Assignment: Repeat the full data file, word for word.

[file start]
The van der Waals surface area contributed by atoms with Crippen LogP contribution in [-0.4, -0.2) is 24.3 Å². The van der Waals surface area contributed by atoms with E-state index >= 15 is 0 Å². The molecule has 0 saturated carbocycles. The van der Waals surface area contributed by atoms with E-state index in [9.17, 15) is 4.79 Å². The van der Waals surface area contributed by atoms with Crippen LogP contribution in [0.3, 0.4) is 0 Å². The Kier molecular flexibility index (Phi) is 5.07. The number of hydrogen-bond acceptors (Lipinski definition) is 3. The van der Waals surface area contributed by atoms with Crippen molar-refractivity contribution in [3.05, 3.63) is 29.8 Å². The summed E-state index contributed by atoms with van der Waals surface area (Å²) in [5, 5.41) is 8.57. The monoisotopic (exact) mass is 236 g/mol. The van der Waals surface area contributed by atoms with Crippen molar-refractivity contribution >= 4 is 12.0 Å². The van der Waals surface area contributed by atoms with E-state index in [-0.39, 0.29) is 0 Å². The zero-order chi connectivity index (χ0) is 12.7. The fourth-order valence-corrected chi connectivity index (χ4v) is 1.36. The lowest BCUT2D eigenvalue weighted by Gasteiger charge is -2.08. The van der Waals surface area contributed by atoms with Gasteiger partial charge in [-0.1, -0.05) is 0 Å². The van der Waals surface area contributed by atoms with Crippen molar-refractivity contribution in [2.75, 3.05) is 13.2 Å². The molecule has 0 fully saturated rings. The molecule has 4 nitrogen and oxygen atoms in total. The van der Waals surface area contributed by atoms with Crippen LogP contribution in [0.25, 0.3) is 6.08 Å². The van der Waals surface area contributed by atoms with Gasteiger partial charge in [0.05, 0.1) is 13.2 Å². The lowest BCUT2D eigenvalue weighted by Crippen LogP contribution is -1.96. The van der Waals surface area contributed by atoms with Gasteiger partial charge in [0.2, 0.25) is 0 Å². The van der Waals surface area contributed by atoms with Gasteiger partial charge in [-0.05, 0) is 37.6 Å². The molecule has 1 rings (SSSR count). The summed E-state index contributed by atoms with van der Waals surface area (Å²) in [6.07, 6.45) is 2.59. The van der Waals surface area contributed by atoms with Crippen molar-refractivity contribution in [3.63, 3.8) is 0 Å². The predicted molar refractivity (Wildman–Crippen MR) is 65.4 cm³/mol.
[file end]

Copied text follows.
The van der Waals surface area contributed by atoms with Crippen LogP contribution in [-0.4, -0.2) is 24.3 Å². The van der Waals surface area contributed by atoms with E-state index >= 15 is 0 Å². The molecule has 0 saturated carbocycles. The van der Waals surface area contributed by atoms with E-state index in [9.17, 15) is 4.79 Å². The van der Waals surface area contributed by atoms with Crippen LogP contribution in [0.3, 0.4) is 0 Å². The Kier molecular flexibility index (Phi) is 5.07. The number of hydrogen-bond acceptors (Lipinski definition) is 3. The van der Waals surface area contributed by atoms with Crippen molar-refractivity contribution in [3.05, 3.63) is 29.8 Å². The summed E-state index contributed by atoms with van der Waals surface area (Å²) in [5, 5.41) is 8.57. The monoisotopic (exact) mass is 236 g/mol. The van der Waals surface area contributed by atoms with Crippen molar-refractivity contribution >= 4 is 12.0 Å². The van der Waals surface area contributed by atoms with E-state index in [-0.39, 0.29) is 0 Å². The zero-order chi connectivity index (χ0) is 12.7. The fourth-order valence-corrected chi connectivity index (χ4v) is 1.36. The lowest BCUT2D eigenvalue weighted by Gasteiger charge is -2.08. The van der Waals surface area contributed by atoms with Gasteiger partial charge in [-0.1, -0.05) is 0 Å². The van der Waals surface area contributed by atoms with Crippen molar-refractivity contribution in [2.75, 3.05) is 13.2 Å². The molecule has 0 fully saturated rings. The molecule has 4 nitrogen and oxygen atoms in total. The van der Waals surface area contributed by atoms with Crippen LogP contribution in [0.25, 0.3) is 6.08 Å². The van der Waals surface area contributed by atoms with Gasteiger partial charge in [0.05, 0.1) is 13.2 Å². The lowest BCUT2D eigenvalue weighted by Crippen LogP contribution is -1.96. The van der Waals surface area contributed by atoms with Gasteiger partial charge in [0.2, 0.25) is 0 Å². The van der Waals surface area contributed by atoms with Gasteiger partial charge in [-0.05, 0) is 37.6 Å². The molecule has 1 rings (SSSR count). The summed E-state index contributed by atoms with van der Waals surface area (Å²) in [6.07, 6.45) is 2.59. The van der Waals surface area contributed by atoms with Crippen molar-refractivity contribution in [3.63, 3.8) is 0 Å². The predicted molar refractivity (Wildman–Crippen MR) is 65.4 cm³/mol.